In all of the noise of the passage of healthcare reform, and what this means for women’s reproductive health across the nation as a whole, a great deal of individual state legislation has passed fairly quietly in the background.
In Missouri, the House passed a ban on “coerced” abortions, as well as expanded the amount of “information” a doctor needs to tell a women who is about to undergo an abortion before the procedure occurs. Oddly enough, there was no debate before the vote.
At the same time, a Missouri senate committee voted to ban abortions in all public healthcare plans as a move to bar any potential changes that could come about via national healthcare reform.
Senate Republicans attacked one of the federal health care bill’s most controversial parts Monday, passing a ban on insurance coverage for abortions out of a Senate committee.
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Missouri has banned women from getting health insurance for abortions for more than two decades, with the exception of an abortion to protect the mother’s life.
“The federal bill threatens Missouri’s long-standing laws against funding abortion, and would compel taxpayers to fund abortions for the first time in American history,” said Sen. Scott Rupp, R-Wentzville, the bill’s sponsor.
Of course, women could just buy their abortion insurance separately, but, as the Wall Street Journal points out, that is never going to happen, since no insurers will likely offer it.
In Arizona, Republicans forget that they are supposed to be the party that guards against government intrusion and supports a right to privacy, by passing a more onerous abortion reporting act, and shooting down anything to protect patient confidentiality.
The bill would put into law a current requirement set by Department of Health Services rules for confidential reports submitted by abortion providers. The bill also requires court reports on how many times judges bypass parental consent requirements.
Democratic Sen. Rebecca Rios tried unsuccessfully to amend the bill to toughen confidentiality protections.
The Senate’s bill sponsor, Republican Linda Gray, says there’s no need to do that because the reports are intended only for statistical purposes.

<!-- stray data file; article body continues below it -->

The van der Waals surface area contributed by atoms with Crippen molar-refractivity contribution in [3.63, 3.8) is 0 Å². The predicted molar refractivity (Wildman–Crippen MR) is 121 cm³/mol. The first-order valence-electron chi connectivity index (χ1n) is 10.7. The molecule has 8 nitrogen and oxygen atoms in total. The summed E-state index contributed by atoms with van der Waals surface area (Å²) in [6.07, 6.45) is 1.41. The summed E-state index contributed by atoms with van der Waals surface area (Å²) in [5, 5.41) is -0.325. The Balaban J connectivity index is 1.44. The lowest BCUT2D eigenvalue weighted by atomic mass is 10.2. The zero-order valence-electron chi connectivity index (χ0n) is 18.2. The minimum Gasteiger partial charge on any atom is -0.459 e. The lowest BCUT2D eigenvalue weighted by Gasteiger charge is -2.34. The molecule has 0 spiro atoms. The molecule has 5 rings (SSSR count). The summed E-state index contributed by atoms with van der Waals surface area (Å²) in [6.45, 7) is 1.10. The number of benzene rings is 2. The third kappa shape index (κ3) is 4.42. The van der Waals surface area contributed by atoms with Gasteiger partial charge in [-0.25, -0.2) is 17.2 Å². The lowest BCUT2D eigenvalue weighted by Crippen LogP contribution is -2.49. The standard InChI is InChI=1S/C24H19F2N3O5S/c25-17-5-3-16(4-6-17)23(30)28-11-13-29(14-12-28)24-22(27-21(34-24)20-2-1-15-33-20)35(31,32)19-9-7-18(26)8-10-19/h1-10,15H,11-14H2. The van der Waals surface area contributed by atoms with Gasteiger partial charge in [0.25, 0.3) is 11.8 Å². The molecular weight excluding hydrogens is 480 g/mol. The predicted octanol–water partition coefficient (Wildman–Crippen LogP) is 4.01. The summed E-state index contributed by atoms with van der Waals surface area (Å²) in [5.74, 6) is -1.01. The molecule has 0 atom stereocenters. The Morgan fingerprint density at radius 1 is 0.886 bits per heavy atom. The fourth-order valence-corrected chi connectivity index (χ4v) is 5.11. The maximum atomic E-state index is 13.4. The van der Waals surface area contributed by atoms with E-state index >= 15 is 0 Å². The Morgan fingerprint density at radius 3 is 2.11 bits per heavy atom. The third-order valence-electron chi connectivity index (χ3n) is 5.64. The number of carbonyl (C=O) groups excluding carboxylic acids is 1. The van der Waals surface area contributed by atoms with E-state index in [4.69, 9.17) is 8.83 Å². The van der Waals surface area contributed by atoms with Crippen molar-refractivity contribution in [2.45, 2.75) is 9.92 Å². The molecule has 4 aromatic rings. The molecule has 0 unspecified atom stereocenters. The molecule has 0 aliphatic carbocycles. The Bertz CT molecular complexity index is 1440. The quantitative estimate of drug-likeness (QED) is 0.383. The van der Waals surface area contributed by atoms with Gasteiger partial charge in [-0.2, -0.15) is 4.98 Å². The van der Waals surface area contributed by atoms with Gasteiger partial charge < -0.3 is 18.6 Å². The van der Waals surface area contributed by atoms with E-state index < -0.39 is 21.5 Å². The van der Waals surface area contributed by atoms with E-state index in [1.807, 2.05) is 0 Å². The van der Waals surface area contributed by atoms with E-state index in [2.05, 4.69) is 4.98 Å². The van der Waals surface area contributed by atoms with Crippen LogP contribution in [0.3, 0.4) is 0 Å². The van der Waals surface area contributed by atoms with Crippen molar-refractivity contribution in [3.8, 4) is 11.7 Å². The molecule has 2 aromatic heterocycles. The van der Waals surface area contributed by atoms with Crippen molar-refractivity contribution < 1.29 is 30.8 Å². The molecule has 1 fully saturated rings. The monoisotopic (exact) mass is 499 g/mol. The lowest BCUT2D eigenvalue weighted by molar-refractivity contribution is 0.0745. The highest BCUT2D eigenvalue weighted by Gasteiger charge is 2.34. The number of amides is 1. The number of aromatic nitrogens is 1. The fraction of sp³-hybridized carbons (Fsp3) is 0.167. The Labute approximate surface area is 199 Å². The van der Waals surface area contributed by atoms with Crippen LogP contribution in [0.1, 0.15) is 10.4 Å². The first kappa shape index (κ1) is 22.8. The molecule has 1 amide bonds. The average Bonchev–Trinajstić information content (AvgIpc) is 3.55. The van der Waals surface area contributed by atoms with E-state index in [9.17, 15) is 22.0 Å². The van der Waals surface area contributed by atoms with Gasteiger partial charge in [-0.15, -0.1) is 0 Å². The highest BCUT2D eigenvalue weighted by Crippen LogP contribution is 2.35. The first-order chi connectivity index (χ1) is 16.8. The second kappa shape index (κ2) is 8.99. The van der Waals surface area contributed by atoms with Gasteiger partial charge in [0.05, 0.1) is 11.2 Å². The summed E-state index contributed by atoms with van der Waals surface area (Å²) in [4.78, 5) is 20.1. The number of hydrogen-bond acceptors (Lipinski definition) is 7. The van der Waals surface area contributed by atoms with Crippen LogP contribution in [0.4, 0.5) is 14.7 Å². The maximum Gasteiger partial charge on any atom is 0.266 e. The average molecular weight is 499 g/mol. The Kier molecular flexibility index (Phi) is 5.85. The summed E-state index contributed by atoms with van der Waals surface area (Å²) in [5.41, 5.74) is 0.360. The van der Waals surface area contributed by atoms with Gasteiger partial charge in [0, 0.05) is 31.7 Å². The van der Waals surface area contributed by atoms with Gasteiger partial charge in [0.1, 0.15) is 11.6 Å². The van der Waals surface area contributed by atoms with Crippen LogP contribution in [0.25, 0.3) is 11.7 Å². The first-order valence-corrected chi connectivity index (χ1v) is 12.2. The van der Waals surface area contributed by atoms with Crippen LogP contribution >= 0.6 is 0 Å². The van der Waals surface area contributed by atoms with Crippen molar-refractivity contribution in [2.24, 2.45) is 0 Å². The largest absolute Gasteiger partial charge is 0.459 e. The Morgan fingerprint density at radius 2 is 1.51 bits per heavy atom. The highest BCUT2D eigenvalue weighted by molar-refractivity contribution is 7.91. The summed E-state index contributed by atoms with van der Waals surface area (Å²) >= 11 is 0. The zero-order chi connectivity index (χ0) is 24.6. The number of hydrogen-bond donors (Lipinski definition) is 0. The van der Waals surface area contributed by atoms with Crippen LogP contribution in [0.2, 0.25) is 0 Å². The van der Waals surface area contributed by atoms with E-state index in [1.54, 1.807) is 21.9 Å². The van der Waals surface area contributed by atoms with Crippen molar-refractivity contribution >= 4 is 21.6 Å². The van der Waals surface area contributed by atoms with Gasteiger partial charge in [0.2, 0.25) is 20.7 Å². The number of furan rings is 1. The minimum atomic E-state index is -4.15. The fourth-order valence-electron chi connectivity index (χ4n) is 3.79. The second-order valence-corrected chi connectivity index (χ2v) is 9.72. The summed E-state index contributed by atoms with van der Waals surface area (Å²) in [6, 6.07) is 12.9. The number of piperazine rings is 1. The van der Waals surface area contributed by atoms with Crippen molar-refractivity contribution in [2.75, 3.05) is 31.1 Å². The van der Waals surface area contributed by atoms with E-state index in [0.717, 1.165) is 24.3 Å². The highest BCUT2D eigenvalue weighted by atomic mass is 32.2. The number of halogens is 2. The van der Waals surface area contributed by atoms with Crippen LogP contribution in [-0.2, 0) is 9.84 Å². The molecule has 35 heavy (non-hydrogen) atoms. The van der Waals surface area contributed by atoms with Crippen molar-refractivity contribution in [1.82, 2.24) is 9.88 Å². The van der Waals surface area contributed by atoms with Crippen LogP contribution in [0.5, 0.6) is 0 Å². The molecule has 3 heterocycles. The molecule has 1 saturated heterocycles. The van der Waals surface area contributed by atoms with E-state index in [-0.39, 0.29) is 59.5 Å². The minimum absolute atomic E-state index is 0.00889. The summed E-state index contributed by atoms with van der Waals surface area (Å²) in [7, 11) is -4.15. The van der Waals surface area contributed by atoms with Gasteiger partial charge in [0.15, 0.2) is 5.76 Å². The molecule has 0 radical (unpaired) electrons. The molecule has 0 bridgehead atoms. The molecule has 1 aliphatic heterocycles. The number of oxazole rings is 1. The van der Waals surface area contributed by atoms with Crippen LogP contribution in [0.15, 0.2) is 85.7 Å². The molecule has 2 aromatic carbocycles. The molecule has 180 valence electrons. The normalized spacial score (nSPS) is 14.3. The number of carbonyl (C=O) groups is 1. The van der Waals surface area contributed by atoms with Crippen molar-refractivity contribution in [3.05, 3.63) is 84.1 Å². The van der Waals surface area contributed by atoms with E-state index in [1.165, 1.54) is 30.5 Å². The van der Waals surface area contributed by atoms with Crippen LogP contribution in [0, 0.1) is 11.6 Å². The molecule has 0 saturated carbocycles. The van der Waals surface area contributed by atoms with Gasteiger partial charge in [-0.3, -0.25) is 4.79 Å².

Once again, we can be reminded that all anti-choice advocates want is to have an opportunity to shame women seeking abortions.
Senate Bill 1890 would forbid an abortion based solely on the gender of the child; SB 1891 would protect employees who refuse to participate in abortions; and SB 1902 would make it illegal for a person other than a qualified physician who is physically present to administer the chemical “abortion pill,” RU-486.
All three only need to be voted on the House floor before they go to the governor, who is unlikely to veto.
Idaho is also working on a ban for “abortion based on the sex, color or race of the fetus or the race of a parent,” and is widening its conscience clause to include nurses and pharmacists, rather than just doctors. And Kansas, in yet another attempt to get in front of the Supreme Court, is trying to remove mental health exemptions to its late term abortion ban.
A bill prohibiting late-term abortions in Kansas for mental health or emotional reasons is expected to pass the state House.
House members were to take final action on the measure Tuesday, a day after giving it first-round approval on an 85-30 vote. Approval on a second vote would send the bill to the Senate.
Kansas law allows abortion of a fetus after the 21st week of pregnancy to save a woman’s life or to prevent “substantial and irreversible” harm to “a major bodily function.”
State officials have interpreted “major bodily function” to include mental health, arguing the law wouldn’t be constitutional otherwise. Anti-abortion legislators disagree.